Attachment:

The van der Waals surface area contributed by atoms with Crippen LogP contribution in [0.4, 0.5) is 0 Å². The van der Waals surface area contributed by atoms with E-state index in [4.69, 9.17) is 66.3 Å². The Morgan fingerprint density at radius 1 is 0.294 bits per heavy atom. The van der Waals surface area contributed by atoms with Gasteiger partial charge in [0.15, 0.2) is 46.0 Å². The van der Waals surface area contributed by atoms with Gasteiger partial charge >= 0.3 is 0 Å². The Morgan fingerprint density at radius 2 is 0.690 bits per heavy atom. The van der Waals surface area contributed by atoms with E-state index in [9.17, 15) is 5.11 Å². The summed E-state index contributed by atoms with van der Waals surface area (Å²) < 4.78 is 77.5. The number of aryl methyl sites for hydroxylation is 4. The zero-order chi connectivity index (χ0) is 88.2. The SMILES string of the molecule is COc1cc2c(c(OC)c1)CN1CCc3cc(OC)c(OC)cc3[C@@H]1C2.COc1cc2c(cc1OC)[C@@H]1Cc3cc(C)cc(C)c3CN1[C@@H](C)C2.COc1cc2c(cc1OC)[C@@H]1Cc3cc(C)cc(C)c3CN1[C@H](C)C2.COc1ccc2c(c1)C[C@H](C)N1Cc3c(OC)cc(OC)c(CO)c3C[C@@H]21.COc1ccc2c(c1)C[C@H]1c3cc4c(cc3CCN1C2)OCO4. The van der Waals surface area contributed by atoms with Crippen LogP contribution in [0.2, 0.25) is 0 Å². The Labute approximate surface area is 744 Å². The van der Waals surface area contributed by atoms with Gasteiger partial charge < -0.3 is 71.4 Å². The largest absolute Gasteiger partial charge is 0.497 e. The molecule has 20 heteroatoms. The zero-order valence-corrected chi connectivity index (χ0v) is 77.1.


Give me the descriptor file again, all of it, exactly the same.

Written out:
The van der Waals surface area contributed by atoms with Crippen LogP contribution in [0.4, 0.5) is 0 Å². The van der Waals surface area contributed by atoms with E-state index in [4.69, 9.17) is 66.3 Å². The Morgan fingerprint density at radius 1 is 0.294 bits per heavy atom. The van der Waals surface area contributed by atoms with Gasteiger partial charge in [0.15, 0.2) is 46.0 Å². The van der Waals surface area contributed by atoms with Gasteiger partial charge >= 0.3 is 0 Å². The Morgan fingerprint density at radius 2 is 0.690 bits per heavy atom. The van der Waals surface area contributed by atoms with E-state index in [9.17, 15) is 5.11 Å². The summed E-state index contributed by atoms with van der Waals surface area (Å²) < 4.78 is 77.5. The number of aryl methyl sites for hydroxylation is 4. The zero-order chi connectivity index (χ0) is 88.2. The SMILES string of the molecule is COc1cc2c(c(OC)c1)CN1CCc3cc(OC)c(OC)cc3[C@@H]1C2.COc1cc2c(cc1OC)[C@@H]1Cc3cc(C)cc(C)c3CN1[C@@H](C)C2.COc1cc2c(cc1OC)[C@@H]1Cc3cc(C)cc(C)c3CN1[C@H](C)C2.COc1ccc2c(c1)C[C@H](C)N1Cc3c(OC)cc(OC)c(CO)c3C[C@@H]21.COc1ccc2c(c1)C[C@H]1c3cc4c(cc3CCN1C2)OCO4. The van der Waals surface area contributed by atoms with Crippen LogP contribution in [0.2, 0.25) is 0 Å². The Labute approximate surface area is 744 Å². The van der Waals surface area contributed by atoms with Gasteiger partial charge < -0.3 is 71.4 Å². The largest absolute Gasteiger partial charge is 0.497 e. The molecule has 20 heteroatoms. The zero-order valence-corrected chi connectivity index (χ0v) is 77.1.